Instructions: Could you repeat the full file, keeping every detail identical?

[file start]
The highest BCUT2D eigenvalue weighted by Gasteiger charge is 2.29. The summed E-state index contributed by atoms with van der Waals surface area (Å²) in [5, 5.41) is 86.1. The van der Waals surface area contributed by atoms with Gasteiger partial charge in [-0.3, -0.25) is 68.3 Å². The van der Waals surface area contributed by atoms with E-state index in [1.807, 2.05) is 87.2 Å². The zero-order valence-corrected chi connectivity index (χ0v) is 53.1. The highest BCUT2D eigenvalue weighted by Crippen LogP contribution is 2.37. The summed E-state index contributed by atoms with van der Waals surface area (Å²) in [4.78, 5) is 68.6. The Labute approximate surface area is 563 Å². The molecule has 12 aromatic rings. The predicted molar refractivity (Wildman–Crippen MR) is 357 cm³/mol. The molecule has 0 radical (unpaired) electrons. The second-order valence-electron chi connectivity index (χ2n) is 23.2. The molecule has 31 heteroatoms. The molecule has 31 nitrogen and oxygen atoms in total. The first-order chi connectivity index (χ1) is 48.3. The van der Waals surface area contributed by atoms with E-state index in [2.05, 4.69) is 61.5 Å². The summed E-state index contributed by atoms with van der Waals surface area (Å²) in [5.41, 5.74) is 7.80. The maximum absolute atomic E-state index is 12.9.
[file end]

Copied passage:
The highest BCUT2D eigenvalue weighted by Gasteiger charge is 2.29. The summed E-state index contributed by atoms with van der Waals surface area (Å²) in [5, 5.41) is 86.1. The van der Waals surface area contributed by atoms with Gasteiger partial charge in [-0.3, -0.25) is 68.3 Å². The van der Waals surface area contributed by atoms with E-state index in [1.807, 2.05) is 87.2 Å². The zero-order valence-corrected chi connectivity index (χ0v) is 53.1. The highest BCUT2D eigenvalue weighted by Crippen LogP contribution is 2.37. The summed E-state index contributed by atoms with van der Waals surface area (Å²) in [4.78, 5) is 68.6. The Labute approximate surface area is 563 Å². The molecule has 12 aromatic rings. The predicted molar refractivity (Wildman–Crippen MR) is 357 cm³/mol. The molecule has 0 radical (unpaired) electrons. The second-order valence-electron chi connectivity index (χ2n) is 23.2. The molecule has 31 heteroatoms. The molecule has 31 nitrogen and oxygen atoms in total. The first-order chi connectivity index (χ1) is 48.3. The van der Waals surface area contributed by atoms with E-state index in [2.05, 4.69) is 61.5 Å². The summed E-state index contributed by atoms with van der Waals surface area (Å²) in [5.41, 5.74) is 7.80. The maximum absolute atomic E-state index is 12.9.